There are two signs in my house that seem to catch people's eyes: “My Therapist has a Wet Nose” and “The Road to My Heart is Paved in Pawprints.” These speak truth into my life and reflect the truth in my life.
For more than 50 years, pets have impacted my life. From a Labrador retriever that was a hunting dog for my father and a steady pony for my two-year-old growing, unsteady body to the 10-year-old springer/cocker mix that now shares my home, animals have been part of my life. Not just dogs, but also cats, turtles, hamsters, rabbits, even a green reptilian anole lizard and a couple of white pigeons... I was responsible for their care and they provided companionship as well as laughter at times. From butterfly chasing through Iowa fields to explorations of Montana's mountains, from created “ponds” in the kitchen to streams in Wyoming, and from compacted aluminum foil balls to tug-of-war toys, the entertainment, explorations, and education my pets provided remains in the memory banks, if not in Kodachrome photos. My pets have taught me valuable life and faith lessons, tips and inspirations I share in my speaking and writing endeavors.
I share such a story in the newly released Memories from Maple Street: Pawprints on My Heart, an anthology released today by Sundown Press, an imprint of Prairie Rose Publications. Within the pages of this book, readers will be inspired and their own memories of special animals ignited. The book features stories from a variety of writers about a variety of pets. My story is dedicated especially to Sage, the blind springer spaniel who launched my book writing career and impacted hundreds, perhaps thousands of lives through in-person/dog visits to schools, libraries, and bookstores, as well as to Cody, the cocker spaniel my husband and I adopted as a senior pet who had “worn out his welcome” as his body aged and the breeder no longer felt a need to care for him; Cody lived another 7+ years and is also the subject of several books and stories. I learned great lessons from Cody and Sage, including courage, perseverance, loyalty, and self confidence, among so many others. Animals can do that, you know – they can inspire and motivate us, they help us think about others besides our own selves, and they give unconditionally. Is it no wonder they leave pawprints on our hearts and serve as amazing therapists?!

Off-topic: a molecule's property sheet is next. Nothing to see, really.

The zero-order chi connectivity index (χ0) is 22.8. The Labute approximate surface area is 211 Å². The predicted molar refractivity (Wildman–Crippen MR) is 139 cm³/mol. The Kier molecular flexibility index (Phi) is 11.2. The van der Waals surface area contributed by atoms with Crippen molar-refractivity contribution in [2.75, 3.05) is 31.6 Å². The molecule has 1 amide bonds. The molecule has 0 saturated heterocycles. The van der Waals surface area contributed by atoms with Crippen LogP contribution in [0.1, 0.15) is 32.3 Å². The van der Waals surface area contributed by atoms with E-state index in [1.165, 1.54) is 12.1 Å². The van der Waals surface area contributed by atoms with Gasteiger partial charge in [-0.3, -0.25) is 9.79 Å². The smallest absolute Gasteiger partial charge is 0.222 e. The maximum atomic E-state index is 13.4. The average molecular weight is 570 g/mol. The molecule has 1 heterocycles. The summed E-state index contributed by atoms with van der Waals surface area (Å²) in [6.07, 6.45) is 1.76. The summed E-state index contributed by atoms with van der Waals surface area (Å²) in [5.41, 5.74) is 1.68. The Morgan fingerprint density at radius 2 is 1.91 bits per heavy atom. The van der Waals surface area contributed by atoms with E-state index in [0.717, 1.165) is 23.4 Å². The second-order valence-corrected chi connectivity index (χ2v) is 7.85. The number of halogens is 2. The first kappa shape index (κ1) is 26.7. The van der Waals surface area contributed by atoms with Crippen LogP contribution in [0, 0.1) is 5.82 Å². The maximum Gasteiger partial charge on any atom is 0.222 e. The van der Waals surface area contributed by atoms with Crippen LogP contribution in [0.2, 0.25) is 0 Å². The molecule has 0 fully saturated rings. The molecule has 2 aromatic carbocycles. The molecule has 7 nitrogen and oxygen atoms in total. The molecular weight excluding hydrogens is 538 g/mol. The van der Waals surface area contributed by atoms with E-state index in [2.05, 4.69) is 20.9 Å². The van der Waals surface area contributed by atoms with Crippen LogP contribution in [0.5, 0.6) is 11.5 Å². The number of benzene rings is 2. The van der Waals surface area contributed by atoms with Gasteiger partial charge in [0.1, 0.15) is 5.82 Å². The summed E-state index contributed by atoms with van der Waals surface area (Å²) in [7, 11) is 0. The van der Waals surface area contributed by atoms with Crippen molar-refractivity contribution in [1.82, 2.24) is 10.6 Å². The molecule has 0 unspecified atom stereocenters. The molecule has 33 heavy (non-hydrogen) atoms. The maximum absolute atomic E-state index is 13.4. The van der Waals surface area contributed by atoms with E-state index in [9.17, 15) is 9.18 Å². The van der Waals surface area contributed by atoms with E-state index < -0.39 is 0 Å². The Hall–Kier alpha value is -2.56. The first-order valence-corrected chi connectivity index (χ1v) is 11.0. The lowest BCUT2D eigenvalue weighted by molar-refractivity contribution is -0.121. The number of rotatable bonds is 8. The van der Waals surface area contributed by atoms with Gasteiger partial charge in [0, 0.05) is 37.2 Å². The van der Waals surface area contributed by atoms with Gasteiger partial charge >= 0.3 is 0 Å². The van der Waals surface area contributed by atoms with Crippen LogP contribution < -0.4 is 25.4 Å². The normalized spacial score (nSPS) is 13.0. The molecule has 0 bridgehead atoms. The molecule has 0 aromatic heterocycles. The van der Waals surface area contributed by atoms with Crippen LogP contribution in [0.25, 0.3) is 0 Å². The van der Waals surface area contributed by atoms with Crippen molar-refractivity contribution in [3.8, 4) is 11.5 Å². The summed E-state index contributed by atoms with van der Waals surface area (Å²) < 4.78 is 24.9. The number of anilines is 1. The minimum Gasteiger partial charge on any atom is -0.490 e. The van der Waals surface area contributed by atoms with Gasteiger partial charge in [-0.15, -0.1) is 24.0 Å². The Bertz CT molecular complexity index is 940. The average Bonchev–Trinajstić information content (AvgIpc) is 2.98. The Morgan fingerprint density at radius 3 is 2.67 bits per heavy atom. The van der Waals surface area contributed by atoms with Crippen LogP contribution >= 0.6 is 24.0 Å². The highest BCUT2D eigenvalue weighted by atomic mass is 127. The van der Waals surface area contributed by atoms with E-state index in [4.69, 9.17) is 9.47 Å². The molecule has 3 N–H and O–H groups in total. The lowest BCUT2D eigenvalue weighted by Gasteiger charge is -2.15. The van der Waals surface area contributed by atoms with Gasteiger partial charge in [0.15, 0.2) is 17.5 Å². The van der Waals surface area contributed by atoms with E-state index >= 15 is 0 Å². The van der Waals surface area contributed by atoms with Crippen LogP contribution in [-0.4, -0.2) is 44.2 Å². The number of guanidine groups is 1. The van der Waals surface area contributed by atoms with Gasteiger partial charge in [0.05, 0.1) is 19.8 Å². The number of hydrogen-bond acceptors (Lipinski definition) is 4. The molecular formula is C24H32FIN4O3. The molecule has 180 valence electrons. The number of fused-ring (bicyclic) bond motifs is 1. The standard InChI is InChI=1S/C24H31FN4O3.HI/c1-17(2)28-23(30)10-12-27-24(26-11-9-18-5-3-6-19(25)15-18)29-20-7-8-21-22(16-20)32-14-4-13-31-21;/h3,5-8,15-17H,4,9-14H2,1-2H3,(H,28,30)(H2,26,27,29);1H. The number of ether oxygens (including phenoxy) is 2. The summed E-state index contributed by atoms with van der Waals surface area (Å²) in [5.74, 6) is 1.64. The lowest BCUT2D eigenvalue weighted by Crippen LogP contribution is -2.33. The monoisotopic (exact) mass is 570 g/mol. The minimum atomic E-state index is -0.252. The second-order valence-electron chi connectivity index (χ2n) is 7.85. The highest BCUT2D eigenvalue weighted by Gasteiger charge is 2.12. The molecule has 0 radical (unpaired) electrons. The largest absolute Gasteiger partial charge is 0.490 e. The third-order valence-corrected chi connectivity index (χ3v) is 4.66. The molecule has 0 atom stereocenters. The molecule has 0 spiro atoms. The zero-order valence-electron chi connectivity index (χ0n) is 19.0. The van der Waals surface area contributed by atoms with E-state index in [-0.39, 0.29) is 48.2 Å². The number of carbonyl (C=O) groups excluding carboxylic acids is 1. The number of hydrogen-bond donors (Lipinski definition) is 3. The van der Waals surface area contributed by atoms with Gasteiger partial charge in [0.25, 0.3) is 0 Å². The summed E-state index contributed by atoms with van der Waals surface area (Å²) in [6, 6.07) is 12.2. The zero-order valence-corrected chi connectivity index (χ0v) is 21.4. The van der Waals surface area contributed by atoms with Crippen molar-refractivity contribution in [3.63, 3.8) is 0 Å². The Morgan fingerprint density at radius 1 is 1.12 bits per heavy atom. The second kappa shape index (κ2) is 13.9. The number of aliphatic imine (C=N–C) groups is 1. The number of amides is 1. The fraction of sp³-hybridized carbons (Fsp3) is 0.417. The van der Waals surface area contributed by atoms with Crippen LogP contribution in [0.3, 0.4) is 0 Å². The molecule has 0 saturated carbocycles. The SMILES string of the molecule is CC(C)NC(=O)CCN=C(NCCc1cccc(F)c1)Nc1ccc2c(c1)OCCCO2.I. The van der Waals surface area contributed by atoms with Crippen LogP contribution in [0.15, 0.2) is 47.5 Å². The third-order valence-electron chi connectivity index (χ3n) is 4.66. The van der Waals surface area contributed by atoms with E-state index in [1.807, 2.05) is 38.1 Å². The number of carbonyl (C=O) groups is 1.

I hope you'll check out Pawprints on My Heart. Visit the publisher's blog, learn more about the book, leave a comment, and you could possibly win a free copy of this delightful read. Go to http://bit.ly/29HtCi3 to read and learn more.
Nearly 80 million U.S. households have pets in the United States, according to the latest statistics from the American Pet Products Assocation. That's a lot of pawprints and therapy -- pets really do impact us humans, oftentimes for life!
Gayle M. Irwin is a writer and public relations professional who volunteers with various animal rescue groups. She enjoys sharing her books and her passion for pets and the environment with others.